Before these U.S.D.A. reports were released, corn prices were already high. One of the biggest impacts will be on producers of beef and pork. 

According to Johnson, the price of meat in the stores is more closely linked to the farm price of cattle and hogs than the price of corn flakes or bread is linked to the prices of wheat or corn. That's because there is less than a dime's worth of corn in a box of corn flakes. 

Next Friday's Ag News will discuss food prices in depth. Learn ways to prepare for the impending cost increases. Also, find out what is the single biggest expense of every dollar spent on food. It's not what you think. 

STEVE BROCKMAN April 03, 2011 at 02:37 PM
If your blaming crop prices on the increase in your food prices, think again. One example is the cost of bread. The general rule of thumb is that one bushel of wheat will yield enough flour to produce 100 loaves of bread. A good acre of wheat will produce enough flour for 10,000 loaves of bread. A year ago wheat was somewhere around $4.75-5.00 per bushel or about .05 cents per loaf of bread. Today, wheat has gone up about 50% to about $7.25-7.50 per bushel, making the wheat that goes into that loaf of bread about .02 1/2 cents higher than a year ago. A year ago at Walmart the loaf of wheat bread I usually buy was $1.39 per loaf. Last week that same loaf was $2.29. The .90 cents difference can not be contributed to the cost of wheat, that's for sure. Be careful of what you keep hearing on the radio and television about all the farmers getting rich and cashing in on high food prices. Yes, we are making a little more money, and its about time, but certainly not at the expense of the the consumer by any means. If you read the history books, it was the agriculture community that brought us out of the great depression in the 30's when the farmers started to make a little money for all his labor and investment. It put a lot of people back to work in many different businesses. Maybe the agriculture community can do it again in the twenty-first century in some small way. Thanks for the soap box. Steve Brockman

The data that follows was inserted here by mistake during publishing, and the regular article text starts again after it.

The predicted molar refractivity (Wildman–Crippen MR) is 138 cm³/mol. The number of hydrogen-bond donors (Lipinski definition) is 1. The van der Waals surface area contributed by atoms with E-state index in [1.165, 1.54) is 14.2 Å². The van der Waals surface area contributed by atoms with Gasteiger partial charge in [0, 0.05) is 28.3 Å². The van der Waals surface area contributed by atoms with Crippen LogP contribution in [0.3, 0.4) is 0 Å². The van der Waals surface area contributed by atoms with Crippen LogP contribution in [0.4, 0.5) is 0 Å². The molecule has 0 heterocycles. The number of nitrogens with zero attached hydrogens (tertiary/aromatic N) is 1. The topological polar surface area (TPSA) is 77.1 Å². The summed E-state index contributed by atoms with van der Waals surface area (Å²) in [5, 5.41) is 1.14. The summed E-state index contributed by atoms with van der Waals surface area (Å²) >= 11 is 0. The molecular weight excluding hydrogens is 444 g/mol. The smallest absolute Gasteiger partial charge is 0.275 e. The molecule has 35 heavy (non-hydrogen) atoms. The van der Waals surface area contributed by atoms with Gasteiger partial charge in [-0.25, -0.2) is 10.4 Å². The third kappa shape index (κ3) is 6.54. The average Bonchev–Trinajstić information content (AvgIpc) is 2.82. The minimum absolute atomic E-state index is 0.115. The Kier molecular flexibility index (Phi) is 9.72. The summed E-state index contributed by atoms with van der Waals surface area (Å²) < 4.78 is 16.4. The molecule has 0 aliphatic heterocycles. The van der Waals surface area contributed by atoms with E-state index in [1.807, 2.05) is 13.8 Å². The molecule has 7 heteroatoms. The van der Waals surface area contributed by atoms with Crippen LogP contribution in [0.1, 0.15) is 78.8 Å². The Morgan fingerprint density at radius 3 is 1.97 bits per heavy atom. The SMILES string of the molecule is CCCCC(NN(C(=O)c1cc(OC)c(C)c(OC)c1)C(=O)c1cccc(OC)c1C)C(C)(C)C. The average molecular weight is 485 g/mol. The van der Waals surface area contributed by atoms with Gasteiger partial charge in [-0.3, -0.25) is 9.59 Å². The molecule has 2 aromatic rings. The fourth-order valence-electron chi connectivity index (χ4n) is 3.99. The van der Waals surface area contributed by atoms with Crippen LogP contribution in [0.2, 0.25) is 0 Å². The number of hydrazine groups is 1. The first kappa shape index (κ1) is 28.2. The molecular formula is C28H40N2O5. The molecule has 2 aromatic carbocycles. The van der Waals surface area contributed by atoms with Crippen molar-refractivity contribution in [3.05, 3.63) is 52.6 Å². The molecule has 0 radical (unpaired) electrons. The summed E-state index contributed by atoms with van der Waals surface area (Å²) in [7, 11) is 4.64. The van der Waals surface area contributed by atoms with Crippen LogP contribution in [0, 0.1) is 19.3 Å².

Erin Gallagher April 03, 2011 at 03:13 PM
You're right, the largest single factor in the price of food is not crops. Farmers aren't to blame here -- at all. Next Friday's column will explain how we come to pay these prices for food, and why some people think we are on the edge of chaos for global food supply. Ag and economics is such a huge topic with endless tentacles. This column barely scratches the surface. Keep reading each week for a better-rounded perspective.
Delos Thompson Jr. April 04, 2011 at 03:09 PM
It's all about oil. If the U.S. would harvest some of it's own oil in La., Montana, Alaska and other oil producing states, and increase refinery capacity, the price of gas would drop back to $1.50 a gallon. This would not make corn viable for ethanol production and would have to be grown for grain. Food and feed prices would come come down along with transportation prices and fertilizer cost. It's all about what our government wants or is persuaded to do!